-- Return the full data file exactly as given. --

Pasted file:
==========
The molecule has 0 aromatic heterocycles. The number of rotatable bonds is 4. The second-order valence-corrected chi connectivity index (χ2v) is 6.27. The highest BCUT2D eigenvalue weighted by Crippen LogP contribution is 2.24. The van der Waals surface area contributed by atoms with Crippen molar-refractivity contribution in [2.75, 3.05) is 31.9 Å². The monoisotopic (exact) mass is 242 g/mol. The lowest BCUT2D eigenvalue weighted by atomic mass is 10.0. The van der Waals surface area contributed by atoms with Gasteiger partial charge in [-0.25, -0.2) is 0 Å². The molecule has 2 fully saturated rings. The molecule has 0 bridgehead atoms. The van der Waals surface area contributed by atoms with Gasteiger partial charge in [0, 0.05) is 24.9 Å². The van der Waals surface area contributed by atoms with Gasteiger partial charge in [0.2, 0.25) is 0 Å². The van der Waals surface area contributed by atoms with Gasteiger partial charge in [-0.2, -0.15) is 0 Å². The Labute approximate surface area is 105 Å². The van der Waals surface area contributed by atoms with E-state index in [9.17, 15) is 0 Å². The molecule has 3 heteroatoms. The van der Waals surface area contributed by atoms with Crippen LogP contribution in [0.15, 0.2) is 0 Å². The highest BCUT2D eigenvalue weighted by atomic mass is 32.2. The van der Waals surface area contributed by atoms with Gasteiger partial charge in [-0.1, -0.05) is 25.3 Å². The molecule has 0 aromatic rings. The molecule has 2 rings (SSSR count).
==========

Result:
The molecule has 0 aromatic heterocycles. The number of rotatable bonds is 4. The second-order valence-corrected chi connectivity index (χ2v) is 6.27. The highest BCUT2D eigenvalue weighted by Crippen LogP contribution is 2.24. The van der Waals surface area contributed by atoms with Crippen molar-refractivity contribution in [2.75, 3.05) is 31.9 Å². The monoisotopic (exact) mass is 242 g/mol. The lowest BCUT2D eigenvalue weighted by atomic mass is 10.0. The van der Waals surface area contributed by atoms with Gasteiger partial charge in [-0.25, -0.2) is 0 Å². The molecule has 2 fully saturated rings. The molecule has 0 bridgehead atoms. The van der Waals surface area contributed by atoms with Gasteiger partial charge in [0, 0.05) is 24.9 Å². The van der Waals surface area contributed by atoms with Gasteiger partial charge in [0.2, 0.25) is 0 Å². The van der Waals surface area contributed by atoms with Gasteiger partial charge in [-0.2, -0.15) is 0 Å². The Labute approximate surface area is 105 Å². The van der Waals surface area contributed by atoms with E-state index in [9.17, 15) is 0 Å². The molecule has 3 heteroatoms. The van der Waals surface area contributed by atoms with Crippen LogP contribution in [0.15, 0.2) is 0 Å². The highest BCUT2D eigenvalue weighted by atomic mass is 32.2. The van der Waals surface area contributed by atoms with Gasteiger partial charge in [-0.1, -0.05) is 25.3 Å². The molecule has 0 aromatic rings. The molecule has 2 rings (SSSR count).